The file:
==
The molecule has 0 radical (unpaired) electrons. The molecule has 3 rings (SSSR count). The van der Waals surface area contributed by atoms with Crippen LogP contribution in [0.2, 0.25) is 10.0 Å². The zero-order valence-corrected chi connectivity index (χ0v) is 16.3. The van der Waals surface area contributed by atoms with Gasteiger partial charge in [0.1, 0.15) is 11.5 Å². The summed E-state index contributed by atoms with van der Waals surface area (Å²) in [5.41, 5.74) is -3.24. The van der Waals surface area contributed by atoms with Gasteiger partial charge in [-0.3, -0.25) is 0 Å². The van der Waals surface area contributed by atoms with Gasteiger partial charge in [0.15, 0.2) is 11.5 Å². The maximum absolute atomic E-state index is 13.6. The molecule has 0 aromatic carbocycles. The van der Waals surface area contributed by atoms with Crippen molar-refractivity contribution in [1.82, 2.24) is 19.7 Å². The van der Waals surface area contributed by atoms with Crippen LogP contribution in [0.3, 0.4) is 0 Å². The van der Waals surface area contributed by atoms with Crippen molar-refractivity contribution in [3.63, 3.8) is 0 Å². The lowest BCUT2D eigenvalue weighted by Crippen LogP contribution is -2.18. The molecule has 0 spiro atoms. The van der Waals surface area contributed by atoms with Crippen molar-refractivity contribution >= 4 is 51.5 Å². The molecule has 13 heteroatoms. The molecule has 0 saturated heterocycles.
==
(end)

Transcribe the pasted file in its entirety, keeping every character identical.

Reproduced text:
The molecule has 0 radical (unpaired) electrons. The molecule has 3 rings (SSSR count). The van der Waals surface area contributed by atoms with Crippen LogP contribution in [0.2, 0.25) is 10.0 Å². The zero-order valence-corrected chi connectivity index (χ0v) is 16.3. The van der Waals surface area contributed by atoms with Gasteiger partial charge in [0.1, 0.15) is 11.5 Å². The summed E-state index contributed by atoms with van der Waals surface area (Å²) in [5.41, 5.74) is -3.24. The van der Waals surface area contributed by atoms with Gasteiger partial charge in [-0.3, -0.25) is 0 Å². The van der Waals surface area contributed by atoms with Gasteiger partial charge in [0.15, 0.2) is 11.5 Å². The maximum absolute atomic E-state index is 13.6. The molecule has 0 aromatic carbocycles. The van der Waals surface area contributed by atoms with Crippen molar-refractivity contribution in [1.82, 2.24) is 19.7 Å². The van der Waals surface area contributed by atoms with Crippen LogP contribution in [0.3, 0.4) is 0 Å². The van der Waals surface area contributed by atoms with Crippen molar-refractivity contribution in [3.63, 3.8) is 0 Å². The lowest BCUT2D eigenvalue weighted by Crippen LogP contribution is -2.18. The molecule has 0 spiro atoms. The van der Waals surface area contributed by atoms with Crippen molar-refractivity contribution >= 4 is 51.5 Å². The molecule has 13 heteroatoms. The molecule has 0 saturated heterocycles.